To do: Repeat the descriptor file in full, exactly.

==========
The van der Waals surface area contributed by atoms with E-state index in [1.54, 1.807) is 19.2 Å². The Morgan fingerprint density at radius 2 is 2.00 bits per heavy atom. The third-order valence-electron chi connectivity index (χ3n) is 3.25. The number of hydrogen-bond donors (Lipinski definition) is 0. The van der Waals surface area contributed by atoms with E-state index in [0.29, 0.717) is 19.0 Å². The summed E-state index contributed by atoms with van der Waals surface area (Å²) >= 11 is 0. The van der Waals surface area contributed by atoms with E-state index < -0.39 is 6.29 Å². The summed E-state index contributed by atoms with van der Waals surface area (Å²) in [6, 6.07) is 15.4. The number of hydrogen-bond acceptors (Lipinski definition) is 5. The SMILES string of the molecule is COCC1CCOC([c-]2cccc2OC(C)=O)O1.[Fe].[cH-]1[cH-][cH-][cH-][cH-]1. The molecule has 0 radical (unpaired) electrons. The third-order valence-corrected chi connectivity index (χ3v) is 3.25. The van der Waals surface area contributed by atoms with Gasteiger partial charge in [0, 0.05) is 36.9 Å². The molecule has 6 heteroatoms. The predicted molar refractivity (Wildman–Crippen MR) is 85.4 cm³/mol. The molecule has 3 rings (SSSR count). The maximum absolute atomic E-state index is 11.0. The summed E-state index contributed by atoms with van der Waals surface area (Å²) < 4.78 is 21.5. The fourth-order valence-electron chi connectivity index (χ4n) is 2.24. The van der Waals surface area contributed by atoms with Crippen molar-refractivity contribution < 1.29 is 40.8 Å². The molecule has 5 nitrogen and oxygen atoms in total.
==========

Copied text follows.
The van der Waals surface area contributed by atoms with E-state index in [1.54, 1.807) is 19.2 Å². The Morgan fingerprint density at radius 2 is 2.00 bits per heavy atom. The third-order valence-electron chi connectivity index (χ3n) is 3.25. The number of hydrogen-bond donors (Lipinski definition) is 0. The van der Waals surface area contributed by atoms with E-state index in [0.29, 0.717) is 19.0 Å². The summed E-state index contributed by atoms with van der Waals surface area (Å²) >= 11 is 0. The van der Waals surface area contributed by atoms with E-state index < -0.39 is 6.29 Å². The summed E-state index contributed by atoms with van der Waals surface area (Å²) in [6, 6.07) is 15.4. The number of hydrogen-bond acceptors (Lipinski definition) is 5. The SMILES string of the molecule is COCC1CCOC([c-]2cccc2OC(C)=O)O1.[Fe].[cH-]1[cH-][cH-][cH-][cH-]1. The molecule has 0 radical (unpaired) electrons. The third-order valence-corrected chi connectivity index (χ3v) is 3.25. The van der Waals surface area contributed by atoms with Gasteiger partial charge in [0, 0.05) is 36.9 Å². The molecule has 6 heteroatoms. The predicted molar refractivity (Wildman–Crippen MR) is 85.4 cm³/mol. The molecule has 3 rings (SSSR count). The maximum absolute atomic E-state index is 11.0. The summed E-state index contributed by atoms with van der Waals surface area (Å²) < 4.78 is 21.5. The fourth-order valence-electron chi connectivity index (χ4n) is 2.24. The van der Waals surface area contributed by atoms with Crippen molar-refractivity contribution < 1.29 is 40.8 Å². The molecule has 5 nitrogen and oxygen atoms in total.